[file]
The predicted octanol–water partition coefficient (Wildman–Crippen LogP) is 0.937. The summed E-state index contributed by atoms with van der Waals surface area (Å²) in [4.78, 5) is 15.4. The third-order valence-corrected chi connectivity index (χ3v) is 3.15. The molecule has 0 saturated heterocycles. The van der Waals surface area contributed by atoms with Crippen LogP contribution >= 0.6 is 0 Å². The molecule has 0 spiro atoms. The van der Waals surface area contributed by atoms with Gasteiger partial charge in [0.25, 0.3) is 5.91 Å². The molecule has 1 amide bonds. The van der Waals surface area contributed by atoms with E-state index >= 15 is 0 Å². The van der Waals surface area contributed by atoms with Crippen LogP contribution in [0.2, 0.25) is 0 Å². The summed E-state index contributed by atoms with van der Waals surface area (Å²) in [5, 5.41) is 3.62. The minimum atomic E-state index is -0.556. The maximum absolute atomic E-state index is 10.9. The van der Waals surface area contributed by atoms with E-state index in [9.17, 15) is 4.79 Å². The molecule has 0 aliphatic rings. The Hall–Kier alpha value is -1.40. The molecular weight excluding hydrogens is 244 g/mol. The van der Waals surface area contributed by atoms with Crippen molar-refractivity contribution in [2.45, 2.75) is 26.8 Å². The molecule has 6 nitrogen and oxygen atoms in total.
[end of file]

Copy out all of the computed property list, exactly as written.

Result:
The predicted octanol–water partition coefficient (Wildman–Crippen LogP) is 0.937. The summed E-state index contributed by atoms with van der Waals surface area (Å²) in [4.78, 5) is 15.4. The third-order valence-corrected chi connectivity index (χ3v) is 3.15. The molecule has 0 saturated heterocycles. The van der Waals surface area contributed by atoms with Crippen LogP contribution >= 0.6 is 0 Å². The molecule has 0 spiro atoms. The van der Waals surface area contributed by atoms with Gasteiger partial charge in [0.25, 0.3) is 5.91 Å². The molecule has 1 amide bonds. The van der Waals surface area contributed by atoms with E-state index >= 15 is 0 Å². The van der Waals surface area contributed by atoms with Crippen LogP contribution in [0.2, 0.25) is 0 Å². The summed E-state index contributed by atoms with van der Waals surface area (Å²) in [5, 5.41) is 3.62. The minimum atomic E-state index is -0.556. The maximum absolute atomic E-state index is 10.9. The van der Waals surface area contributed by atoms with E-state index in [9.17, 15) is 4.79 Å². The molecule has 0 aliphatic rings. The Hall–Kier alpha value is -1.40. The molecular weight excluding hydrogens is 244 g/mol. The van der Waals surface area contributed by atoms with Crippen molar-refractivity contribution in [2.45, 2.75) is 26.8 Å². The molecule has 6 nitrogen and oxygen atoms in total.